- There are two or more named female characters
- Who at some point talk to each other
- About something other than a man
This has become a pretty popular measure amongst feminists and media critics because it's easily quantifiable, and when you think about it, it's stunning how many movies don't pass. Now it's no guarantee that a movie is good, or even a good portrayal of women if it does pass, nor is the reverse true if it fails. However, I think there's a lot to be taken from the measure in terms of the presence, importance, and agency assigned to female characters.
That said, not everybody agrees. The counter argument is that a movie is a tight form without a lot of room for superfluous information (which is fair and true), and all the characters who are not main characters will suffer for it in terms of characterization. That's where the Reverse Bechdel comes in. I polled my friends and acquaintances for movies that do not pass a reverse of the rules above, that is:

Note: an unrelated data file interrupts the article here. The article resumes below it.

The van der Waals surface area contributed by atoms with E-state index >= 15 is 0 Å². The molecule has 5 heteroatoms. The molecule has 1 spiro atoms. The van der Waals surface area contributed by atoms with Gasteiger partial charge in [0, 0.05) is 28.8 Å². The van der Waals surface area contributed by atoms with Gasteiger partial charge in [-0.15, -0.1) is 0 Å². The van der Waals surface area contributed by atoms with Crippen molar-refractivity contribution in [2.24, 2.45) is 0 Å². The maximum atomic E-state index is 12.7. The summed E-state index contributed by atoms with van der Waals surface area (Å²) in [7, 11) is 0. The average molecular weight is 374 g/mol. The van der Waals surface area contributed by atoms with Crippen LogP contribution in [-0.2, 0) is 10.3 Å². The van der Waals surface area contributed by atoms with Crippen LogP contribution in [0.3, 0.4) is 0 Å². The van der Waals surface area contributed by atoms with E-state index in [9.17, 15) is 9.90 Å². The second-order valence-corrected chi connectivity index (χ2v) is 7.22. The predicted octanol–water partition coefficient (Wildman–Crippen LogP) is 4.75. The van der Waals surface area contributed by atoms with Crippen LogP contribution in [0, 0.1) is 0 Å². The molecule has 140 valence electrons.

- at least two named male characters
- who talk to each other at some point
- about something other than a woman.
If the movie is about a woman and her relationships, will men occupy the same ancillary role? Will they have agency, interests, and relationships outside of their orbit around the main female character?
I figure it's the kind of question I can answer late at night if I come home and am too tired from work to write.
Here's our list of potentially reverse bechdel failing movies so far (please feel free to add in the comments if you have any more):
- Antonia's Line
- Bridges of Madison County
- Boys on the Side
- Calendar Girls
- The Craft
- Death Becomes Her
- Divine Secrets of the Ya Ya Sisterhood
- Driving Miss Daisy
- First Wives' Club
- For the Boys
- Fried Green Tomatoes
- Ginger Snaps
- Julie and Julia
- League of Their Own
- Mean Girls
- Princess Mononoke
- The Ring
- Steel Magnolias
- Spirited Away
- Sucker Punch
- Thelma and Louise
- The Women
- Working Girl
We'll see how it shakes out.